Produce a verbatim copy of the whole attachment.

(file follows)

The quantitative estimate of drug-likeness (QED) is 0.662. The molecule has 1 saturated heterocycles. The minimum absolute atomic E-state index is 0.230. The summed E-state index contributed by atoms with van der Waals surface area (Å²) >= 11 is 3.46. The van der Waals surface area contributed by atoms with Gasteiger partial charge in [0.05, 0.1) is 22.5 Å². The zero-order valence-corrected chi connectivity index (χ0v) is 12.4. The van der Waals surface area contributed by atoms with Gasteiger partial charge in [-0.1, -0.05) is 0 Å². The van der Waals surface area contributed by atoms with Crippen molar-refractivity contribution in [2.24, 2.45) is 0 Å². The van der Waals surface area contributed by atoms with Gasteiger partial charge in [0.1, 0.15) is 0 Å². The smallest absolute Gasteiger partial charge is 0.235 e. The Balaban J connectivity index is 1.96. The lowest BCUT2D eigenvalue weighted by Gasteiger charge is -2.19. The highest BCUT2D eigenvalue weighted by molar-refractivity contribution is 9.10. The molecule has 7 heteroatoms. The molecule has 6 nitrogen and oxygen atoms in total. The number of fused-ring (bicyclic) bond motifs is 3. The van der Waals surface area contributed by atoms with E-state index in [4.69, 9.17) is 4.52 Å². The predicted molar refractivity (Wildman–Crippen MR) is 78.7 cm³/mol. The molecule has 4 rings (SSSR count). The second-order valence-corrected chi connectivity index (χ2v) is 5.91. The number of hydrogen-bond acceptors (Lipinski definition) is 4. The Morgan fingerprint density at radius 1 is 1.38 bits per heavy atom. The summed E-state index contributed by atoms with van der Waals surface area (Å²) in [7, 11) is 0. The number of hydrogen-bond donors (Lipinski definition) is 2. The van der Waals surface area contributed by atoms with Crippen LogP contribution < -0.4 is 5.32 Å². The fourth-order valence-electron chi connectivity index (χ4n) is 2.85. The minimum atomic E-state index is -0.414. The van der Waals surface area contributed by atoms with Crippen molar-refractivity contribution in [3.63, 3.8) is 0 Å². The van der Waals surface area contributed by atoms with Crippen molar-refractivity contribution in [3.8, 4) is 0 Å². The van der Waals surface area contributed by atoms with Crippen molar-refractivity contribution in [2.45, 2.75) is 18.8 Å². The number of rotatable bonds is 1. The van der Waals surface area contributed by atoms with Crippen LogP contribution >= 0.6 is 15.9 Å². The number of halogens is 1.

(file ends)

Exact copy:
The quantitative estimate of drug-likeness (QED) is 0.662. The molecule has 1 saturated heterocycles. The minimum absolute atomic E-state index is 0.230. The summed E-state index contributed by atoms with van der Waals surface area (Å²) >= 11 is 3.46. The van der Waals surface area contributed by atoms with Gasteiger partial charge in [0.05, 0.1) is 22.5 Å². The zero-order valence-corrected chi connectivity index (χ0v) is 12.4. The van der Waals surface area contributed by atoms with Gasteiger partial charge in [-0.1, -0.05) is 0 Å². The van der Waals surface area contributed by atoms with Crippen molar-refractivity contribution in [2.24, 2.45) is 0 Å². The van der Waals surface area contributed by atoms with Gasteiger partial charge in [0.1, 0.15) is 0 Å². The smallest absolute Gasteiger partial charge is 0.235 e. The Balaban J connectivity index is 1.96. The lowest BCUT2D eigenvalue weighted by Gasteiger charge is -2.19. The highest BCUT2D eigenvalue weighted by molar-refractivity contribution is 9.10. The molecule has 7 heteroatoms. The molecule has 6 nitrogen and oxygen atoms in total. The number of fused-ring (bicyclic) bond motifs is 3. The van der Waals surface area contributed by atoms with E-state index in [4.69, 9.17) is 4.52 Å². The predicted molar refractivity (Wildman–Crippen MR) is 78.7 cm³/mol. The molecule has 4 rings (SSSR count). The second-order valence-corrected chi connectivity index (χ2v) is 5.91. The number of hydrogen-bond acceptors (Lipinski definition) is 4. The Morgan fingerprint density at radius 1 is 1.38 bits per heavy atom. The summed E-state index contributed by atoms with van der Waals surface area (Å²) in [7, 11) is 0. The number of hydrogen-bond donors (Lipinski definition) is 2. The van der Waals surface area contributed by atoms with Crippen LogP contribution < -0.4 is 5.32 Å². The fourth-order valence-electron chi connectivity index (χ4n) is 2.85. The minimum atomic E-state index is -0.414. The van der Waals surface area contributed by atoms with Crippen molar-refractivity contribution in [3.63, 3.8) is 0 Å². The van der Waals surface area contributed by atoms with Crippen molar-refractivity contribution in [3.8, 4) is 0 Å². The van der Waals surface area contributed by atoms with Crippen molar-refractivity contribution in [2.45, 2.75) is 18.8 Å². The number of rotatable bonds is 1. The van der Waals surface area contributed by atoms with Crippen LogP contribution >= 0.6 is 15.9 Å². The number of halogens is 1.